Lafora disease (LD) is a rare, fatal genetic disorder, which remains unknown to many people. Gonzalo Rodrίguez Lafora first described it as a progressive myoclonic epilepsy, but it is also considered a neurodegenerative and a glycogen metabolism disorder. The extent of LD is devastating, with affected people losing their ability to carry out daily activities and eventually requiring comprehensive care. Unfortunately, there is no prevention or cure, and therefore it’s important to educate others about this condition to create awareness and to encourage fundraising to enhance the scientific research in this area .
LD begins to manifest in late childhood or early adolescence, and the prognosis is poor. The first noticeable features are seizures, often myoclonic seizures which cause involuntary jerking movements. These gradually worsen after onset of the disease, becoming more frequent and less responsive to anticonvulsant medication, making them difficult to treat. Hallucinations also start to appear, and the individual may experience partial loss of vision (scotomata). Eventually, cognitive decline and dementia follows. Towards the end of the disease the individual enters a vegetative state, and death occurs around 10 years post-onset. Death is often due to status epilepticus, where the individual experiences a continuous epileptic fit over several minutes, without recovery of consciousness (Turnbull et al., 2012).
A pathological hallmark of LD is the presence of Lafora bodies, which are aggregations of intracellular polyglucosans. These lack glycogen’s normal branching structure, rendering them insoluble (Kecmanovic et al., 2016). They are commonly found within several tissues such as the brain, muscle and liver; all of which have a high glucose metabolism. However, clinical manifestations of LD are solely within the central nervous system (CNS) (Ganesh et al., 2005). The formation of Lafora bodies within neurones are thought to be the cause of epilepsy and neurodegeneration, although the mechanism behind this is still not fully understood.
LD is an autosomal recessive disorder, and therefore 2 mutated alleles must be inherited for the disease to be expressed in the phenotype. So far, research has determined that 90% of cases are caused by mutations in either the EPM2B or the EPM2A gene, and it is thought that another unidentified gene may also play a role (Couarch et al., 2011). Evidence shows that LD is more prevalent in areas that have a high rate of consanguinity, such as India and Pakistan. However, exact prevalence figures are not available due to rarity of the condition (Jansen and Andermann, 2015).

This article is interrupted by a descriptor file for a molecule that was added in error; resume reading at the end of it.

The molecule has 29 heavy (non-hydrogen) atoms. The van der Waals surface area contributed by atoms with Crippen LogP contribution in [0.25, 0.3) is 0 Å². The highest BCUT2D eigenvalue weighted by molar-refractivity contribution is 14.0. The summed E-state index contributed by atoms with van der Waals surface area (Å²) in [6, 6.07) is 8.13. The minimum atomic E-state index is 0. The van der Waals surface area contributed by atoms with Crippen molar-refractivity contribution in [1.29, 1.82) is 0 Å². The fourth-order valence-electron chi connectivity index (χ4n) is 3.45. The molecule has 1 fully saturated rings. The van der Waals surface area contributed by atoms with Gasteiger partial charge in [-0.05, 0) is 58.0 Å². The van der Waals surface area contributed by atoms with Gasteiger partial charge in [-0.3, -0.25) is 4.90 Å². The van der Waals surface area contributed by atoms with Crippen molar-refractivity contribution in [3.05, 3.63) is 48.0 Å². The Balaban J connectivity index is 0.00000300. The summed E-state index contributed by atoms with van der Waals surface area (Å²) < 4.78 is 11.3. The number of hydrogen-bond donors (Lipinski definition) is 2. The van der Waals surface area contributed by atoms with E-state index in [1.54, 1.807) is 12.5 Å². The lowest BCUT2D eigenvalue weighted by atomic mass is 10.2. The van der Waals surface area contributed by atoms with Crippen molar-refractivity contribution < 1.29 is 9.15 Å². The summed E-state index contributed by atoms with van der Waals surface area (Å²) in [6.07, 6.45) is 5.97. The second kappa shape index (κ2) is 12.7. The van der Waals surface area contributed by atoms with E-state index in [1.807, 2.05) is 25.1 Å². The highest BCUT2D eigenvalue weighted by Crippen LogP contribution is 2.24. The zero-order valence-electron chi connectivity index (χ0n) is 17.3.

Mutations and mechanisms
EPM2A encodes laforin, and EPM2B encodes malin. Both of these are proteins that form a complex which is thought to prevent a dangerous build-up of glycogen within tissues that do not normally store it, such as the CNS. Loss-of-function mutations in either EPM2A or EMP2B prevent the formation of malin or laforin, respectively. Therefore, these proteins cannot form a complex and evidence has suggested that this leads to glycogen accumulation, hence the formation of Lafora bodies (Ganesh et al., 2002).
Figure 1: The mechanisms involved in the formation of nsoluble Lafora bodies, leading to Lafora disease. Taken from http://researchfeatures.com/2017/06/30/plants-provide-hope-epilepsy-initiative/
Management of LD
Currently, there remains no cure for LD and we are still unable to slow its progression. Medications are prescribed to manage seizures, although anticonvulsant drugs, such as phenytoin, can actually worsen myoclonus. Recent research has identified that perampanel can improve seizure frequency and decrease spontaneous myoclonus (Dirani et al., 2014), and clinical trials in 2016 have shown that it has some efficacy in treating LD myoclonus specifically (Goldsmith and Minassian, 2016). Although this offers a promising step forward for sufferer’s, there remains no treatment for loss of cognition, which also plays a huge role in this disabling condition.
LD in canines
LD is naturally occurring within canine breeds such as Bassett Hounds, Beagles and miniature Wirehaired Dachshunds (MWHDs). In 2005, it was first reported that 5% of MWHDs suffered from LD due to autosomal recessive inheritance caused by a single loss-of-function mutation in the canine EPM2B gene. More recent research has also demonstrated that the disease process of LD in canines is similar to its development in humans. This is of great importance to researchers as these animals can be used as models in the search for a better understanding of LD, and for possible therapeutic treatments (Swain et al., 2017).
Lafora Epilepsy Cure Initiative (LECI)
The LECI was created in an effort to search for a cure for LD, and improve its diagnosis and treatment. Researchers from the U.S., Canada and Europe are all working together within a team directed by Professor Matthew Gentry at the University of Kentucky College of Medicine. Currently, each lab is focusing on different aspects of the disease, and they have already made progress by discovering that reducing glycogen synthesis can cure LD in mouse models.
For more information on Lafora disease:
Chelsea Gerber’s LD research fund: https://chelseashope.org/
Author: Abbie Houghton
Edited by: Molly Campbell
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Dirani, M., Nasreddine, W., Abdulla, F. and Baydoun, A. 2014. Seizure control and improvement of neurological dysfunction in Lafora disease with perampanel. Epilepsy and Behaviour Case Reports. 2(1), pp.164-166.
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Swain, L., Key, G., Tauro, A., Ahonen, S., Wang, P., Ackerley, C., Minassian, B. and Rusbridge, C. 2017. Lafora disease in miniature Wirehaired Dachshunds. PLOS. 12(8), pp.1-13.
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